"Parents, when they sit down and talk to their kids, it's about drinking, not sexual assault," said Rosalind Wiseman, an author of books focusing on the lives of teenagers and an expert in bullying. Wiseman suggested that parents reinforce the idea that it's OK for children to go to them when they think something inappropriate has occurred.
"I would like for parents to include when they talk to their kids, 'If something bad happens to you or one of your friends, please know that is more important to me than if you got drunk or did something else you shouldn't have,'" she said.
Cyberbullying expert Nancy Willard said adults need to focus on positive norms, "recognizing that the vast majority of teens ... have an extremely low regard for anyone who distributes a nude image of a peer," she said.
Teens also need to know that if they are involved in a bullying situation — or something worse — it's safe to tell an adult, Willard said.
"Even if an image has been distributed, this is something that they can recover from," she said. "So let an adult they trust know what is happening. If a friend is being exploited in this way, they should reach out to let their friend know they are there for support and advise their friend to tell a trusted adult."
Audrie, it seems, confided in few. In the week following the alleged assault, she instead did what so many young people do: She shut down and suffered in silence — reaching out to only a few friends with increasing desperation.
Before that Labor Day weekend, Audrie was a bright girl dealing with normal teen challenges. She spent summers at horse camp, played viola and piano. On winter slopes, her parents recalled, she sang as she skied. On hikes in the local hills, she marched her friends until they had blisters. At 11, Audrie beamed as she strode, without gloves or jacket, on a frigid day with her middle school color guard in President Barack Obama's first inaugural parade.
When Audrie started Saratoga High as a freshman, the school paper interviewed her. She was excited about playing soccer, eager to go to a dance, concerned about homework. Her optimism was palpable.
Question: "Would you rather fly or be invisible?"
Audrie: "Fly any day."
But as freshman year got underway, Audrie was picked on by some classmates, her parents said, prompting them to ask for a meeting with school officials. Her parents said they raised concerns about Audrie being bullied. School officials have countered that "the issue of bullying was not the subject covered in those conversations."
"She was picked on because she was pretty, because she was popular, because she was nice," her father, Larry Pott, told the San Jose Mercury News. "It was: You're not as good as you appear to be. We're going to drag you down a bit."
Her stepmother, Lisa Pott, said in the same interview that Audrie was neither depressed nor on medication.
"She had no more teen drama than I did," Lisa Pott said.
One week after the Labor Day party, Audrie called her mother from school and asked to be picked up. "She said, I can't deal with it, please take me home," recalled Sheila Pott, who brought her daughter to their Los Altos home and begged her to share what was going on. But Audrie couldn't put words to her pain. That same day, she hanged herself.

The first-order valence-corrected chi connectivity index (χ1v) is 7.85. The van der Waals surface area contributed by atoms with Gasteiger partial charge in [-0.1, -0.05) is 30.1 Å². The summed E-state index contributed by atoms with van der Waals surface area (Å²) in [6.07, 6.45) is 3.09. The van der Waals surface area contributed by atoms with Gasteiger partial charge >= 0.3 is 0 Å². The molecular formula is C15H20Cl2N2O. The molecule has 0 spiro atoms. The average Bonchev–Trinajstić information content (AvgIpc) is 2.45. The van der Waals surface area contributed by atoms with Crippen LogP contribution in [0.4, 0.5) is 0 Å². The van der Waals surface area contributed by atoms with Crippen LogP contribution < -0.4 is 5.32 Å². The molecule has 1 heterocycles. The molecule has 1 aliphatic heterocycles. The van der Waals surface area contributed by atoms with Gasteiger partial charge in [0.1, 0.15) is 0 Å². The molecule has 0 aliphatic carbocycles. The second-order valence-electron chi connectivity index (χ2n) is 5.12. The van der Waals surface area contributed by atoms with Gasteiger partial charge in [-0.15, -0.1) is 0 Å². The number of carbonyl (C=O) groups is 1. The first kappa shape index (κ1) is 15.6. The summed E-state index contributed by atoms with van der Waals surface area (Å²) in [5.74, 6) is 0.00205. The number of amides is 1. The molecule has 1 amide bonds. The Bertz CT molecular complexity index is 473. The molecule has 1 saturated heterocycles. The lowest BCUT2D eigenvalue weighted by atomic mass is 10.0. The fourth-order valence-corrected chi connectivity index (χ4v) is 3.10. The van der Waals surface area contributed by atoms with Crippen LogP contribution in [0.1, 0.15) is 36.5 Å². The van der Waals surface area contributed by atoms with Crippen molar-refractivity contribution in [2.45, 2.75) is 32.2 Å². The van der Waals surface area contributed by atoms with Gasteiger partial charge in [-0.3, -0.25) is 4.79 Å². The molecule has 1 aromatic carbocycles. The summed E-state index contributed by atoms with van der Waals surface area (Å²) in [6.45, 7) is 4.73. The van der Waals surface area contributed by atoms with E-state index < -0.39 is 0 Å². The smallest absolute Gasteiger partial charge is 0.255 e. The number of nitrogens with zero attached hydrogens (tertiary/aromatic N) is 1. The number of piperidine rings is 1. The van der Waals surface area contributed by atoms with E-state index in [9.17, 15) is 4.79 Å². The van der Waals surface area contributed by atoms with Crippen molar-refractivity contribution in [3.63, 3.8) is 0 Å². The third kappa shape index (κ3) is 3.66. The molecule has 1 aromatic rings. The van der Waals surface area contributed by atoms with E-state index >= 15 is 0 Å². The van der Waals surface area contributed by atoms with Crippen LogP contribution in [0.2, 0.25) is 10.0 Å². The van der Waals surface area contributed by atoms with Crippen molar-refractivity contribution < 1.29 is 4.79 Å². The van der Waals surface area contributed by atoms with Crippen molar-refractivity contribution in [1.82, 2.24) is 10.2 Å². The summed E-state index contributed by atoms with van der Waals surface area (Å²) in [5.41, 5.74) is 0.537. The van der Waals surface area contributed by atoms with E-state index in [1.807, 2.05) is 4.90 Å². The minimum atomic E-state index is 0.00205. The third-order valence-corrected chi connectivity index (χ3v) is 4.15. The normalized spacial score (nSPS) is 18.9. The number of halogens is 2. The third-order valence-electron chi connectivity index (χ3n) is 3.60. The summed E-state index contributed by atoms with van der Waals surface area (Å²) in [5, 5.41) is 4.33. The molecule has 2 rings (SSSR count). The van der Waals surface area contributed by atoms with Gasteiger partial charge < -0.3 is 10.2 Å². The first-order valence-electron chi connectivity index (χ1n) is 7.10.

As they buried Audrie, her parents had no idea about an alleged assault, let alone that school officials, alerted by students about the party and the picture, had already gone to the Santa Clara County Sheriff's Office, which launched an investigation.
Then the Pott family began getting phone calls. "There was information some of the children had that they felt would be vital for us to find out," Larry Pott said.
The three boys accused in the case were charged in the fall but remained in school (one transferring elsewhere) until April 11, when sheriff's deputies arrested them on charges of sexual battery and distribution of child pornography. Attorneys representing the teens, whose names have not been released because of their ages, urged the public to withhold judgment.
"Much of what has been reported ... is inaccurate. Most disturbing is the attempt to link (Audrie's) suicide to the specific actions of these three boys," said a statement from attorneys Eric Geffon, Alan Lagod and Benjamin Williams. "We are hopeful that everyone understands that these boys, none of whom have ever been in trouble with the law, are to be regarded as innocent."
The Pott family has sued the boys and their families, and filed an administrative claim against the Los Gatos-Saratoga Union High School District, alleging that administrators were slack in responding to bullying against Audrie. "With no assault, with no cyberbullying, Audrie is in art class right now," Larry Pott said at a news conference last month, his voice breaking.
The Potts also have launched the Audrie Pott Foundation to support local music and art scholarships in Audrie's memory, as well as youth counseling. And they are pressing for a change in state laws to stiffen penalties for cyberbullying and assault.
At Saratoga High, meantime, students went through an all-too-common cycle of grieving: A candlelight vigil and counseling sessions were held. Flowers piled up outside the library. Students wore clothing in Audrie's favorite color.
Now, months later, questions remain, but their young lives go on. Springtime at the high school means prom, college acceptances, final exams. There are track meets and pancake breakfasts.
This week the students have Memorial Day off, a rare three-day weekend before the rush of finals. If Audrie were alive she probably would have celebrated on that school-free Monday. It would have been her 16th birthday.
Associated Press writer Lisa Leff in San Francisco contributed to this report. Follow Martha Mendoza at https://twitter.com/mendozamartha
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